Mother points to domestic violence past in Glendale shootingPosted: Updated:
PHOENIX - A Valley woman who was shot multiple times is recovering while police continue their search for her attacker.
No suspects have been named, but the victim's mother said she thinks she knows who tried to kill her daughter
The victim's mom said her daughter was once in an abusive relationship and now she's wondering if that past has come back to haunt her.
“My daughter's like, 'No, Momma, I don't want to be in this type of relationship,' so she decided to leave him,” Theresa Grimes said. That was months ago and everything was fine until Friday.
“He followed Tyhesha from work to home and found out where she lived,” Grimes said.
Grimes said her daughter had no idea she was in danger again until a week ago when, after months of no contact, she started getting threatening phone calls.
“The ex-boyfriend came to the residence," said Lt. Johnny Arevalo about the crime Friday night. "She saw it was him and he proceeded to fire rounds through the door, striking her once in the abdomen.”
So far, police say no arrest has been made, but they are following all possible leads. Tyhesha is said to be in stable condition, but her emotional wounds run deep.
“He took her from an independent person to a disabled person,” Grimes said.
Domestic violence experts say this happens all too often, affecting one in three Arizonans and every five minutes an officer responds to another domestic abuse call.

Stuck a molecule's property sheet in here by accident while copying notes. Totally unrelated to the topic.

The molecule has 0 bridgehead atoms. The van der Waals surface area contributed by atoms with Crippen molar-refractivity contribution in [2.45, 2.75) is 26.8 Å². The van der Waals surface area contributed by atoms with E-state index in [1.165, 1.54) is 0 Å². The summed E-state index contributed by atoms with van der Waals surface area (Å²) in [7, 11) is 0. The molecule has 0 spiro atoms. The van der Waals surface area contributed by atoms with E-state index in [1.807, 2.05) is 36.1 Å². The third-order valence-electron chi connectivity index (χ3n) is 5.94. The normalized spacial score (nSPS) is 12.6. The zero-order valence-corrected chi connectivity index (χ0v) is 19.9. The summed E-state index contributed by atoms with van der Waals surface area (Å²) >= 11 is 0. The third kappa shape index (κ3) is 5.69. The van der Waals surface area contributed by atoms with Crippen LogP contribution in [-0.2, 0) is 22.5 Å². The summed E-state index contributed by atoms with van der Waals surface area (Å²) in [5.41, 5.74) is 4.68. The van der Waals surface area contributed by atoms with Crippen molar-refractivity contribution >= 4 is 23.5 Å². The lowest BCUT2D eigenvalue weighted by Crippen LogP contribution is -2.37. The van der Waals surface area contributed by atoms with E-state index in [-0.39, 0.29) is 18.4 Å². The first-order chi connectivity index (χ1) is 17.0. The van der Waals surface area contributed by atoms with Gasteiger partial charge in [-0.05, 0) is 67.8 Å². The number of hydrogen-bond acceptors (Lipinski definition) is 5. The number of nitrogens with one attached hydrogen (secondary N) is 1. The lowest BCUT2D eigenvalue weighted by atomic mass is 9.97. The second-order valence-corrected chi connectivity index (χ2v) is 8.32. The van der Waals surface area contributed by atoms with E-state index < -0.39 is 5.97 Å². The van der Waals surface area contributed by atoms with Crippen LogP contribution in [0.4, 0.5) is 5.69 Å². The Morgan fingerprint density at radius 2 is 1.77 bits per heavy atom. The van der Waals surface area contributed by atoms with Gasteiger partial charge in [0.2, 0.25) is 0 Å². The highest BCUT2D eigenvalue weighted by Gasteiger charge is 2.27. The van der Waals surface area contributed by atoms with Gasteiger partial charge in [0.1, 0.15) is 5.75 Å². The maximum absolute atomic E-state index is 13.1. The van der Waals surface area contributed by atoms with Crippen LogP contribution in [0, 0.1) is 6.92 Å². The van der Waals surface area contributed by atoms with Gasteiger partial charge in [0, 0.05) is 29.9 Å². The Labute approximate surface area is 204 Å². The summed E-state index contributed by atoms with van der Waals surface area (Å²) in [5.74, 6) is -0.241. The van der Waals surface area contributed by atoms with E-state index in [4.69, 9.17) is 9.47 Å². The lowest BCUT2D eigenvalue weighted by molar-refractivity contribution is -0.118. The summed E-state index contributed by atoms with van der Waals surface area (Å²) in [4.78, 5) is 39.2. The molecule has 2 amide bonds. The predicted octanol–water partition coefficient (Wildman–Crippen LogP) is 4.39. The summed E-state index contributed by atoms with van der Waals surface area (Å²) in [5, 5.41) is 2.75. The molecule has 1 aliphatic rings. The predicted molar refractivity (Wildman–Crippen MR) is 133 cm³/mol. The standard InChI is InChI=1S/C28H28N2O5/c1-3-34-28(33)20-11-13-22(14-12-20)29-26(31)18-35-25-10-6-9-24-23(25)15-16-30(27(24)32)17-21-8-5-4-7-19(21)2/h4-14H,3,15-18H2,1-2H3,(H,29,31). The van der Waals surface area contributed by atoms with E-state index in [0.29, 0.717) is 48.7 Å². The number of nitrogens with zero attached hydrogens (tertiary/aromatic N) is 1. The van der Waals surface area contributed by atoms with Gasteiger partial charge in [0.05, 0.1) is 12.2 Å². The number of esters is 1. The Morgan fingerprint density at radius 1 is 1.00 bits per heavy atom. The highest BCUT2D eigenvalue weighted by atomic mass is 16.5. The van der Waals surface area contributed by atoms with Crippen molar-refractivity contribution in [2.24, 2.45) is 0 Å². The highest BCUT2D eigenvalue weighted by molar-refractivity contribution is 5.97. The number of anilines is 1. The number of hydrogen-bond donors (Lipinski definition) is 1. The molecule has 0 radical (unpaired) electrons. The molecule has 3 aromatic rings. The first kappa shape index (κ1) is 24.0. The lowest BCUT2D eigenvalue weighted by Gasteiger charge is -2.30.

“When a victim leaves a relationship that's when an offender loses control and that's what abuse is,” said Jemeille Ackourey, chief clinical officer at Chrysalis. “It’s all about power and control over another human being so it’s most dangerous when a victim leaves and you need to be aware of that.”
It's a lesson this mother and daughter say they have learned the hard way.
“I know he's still out there," Grimes said. "I don't know where he's at, but now I’m really afraid for her life and mine.”
Victims’ advocates say the best way to protect yourself is by telling others what's going on.
“The more people aware you could be in harm’s way the safer you become,” Ackourey said.
There are also numerous organizations willing to help victims of abuse. Some, like Chrysalis, can even provide a safe shelter.
For more information, call the crisis hotline at 602-222-9444.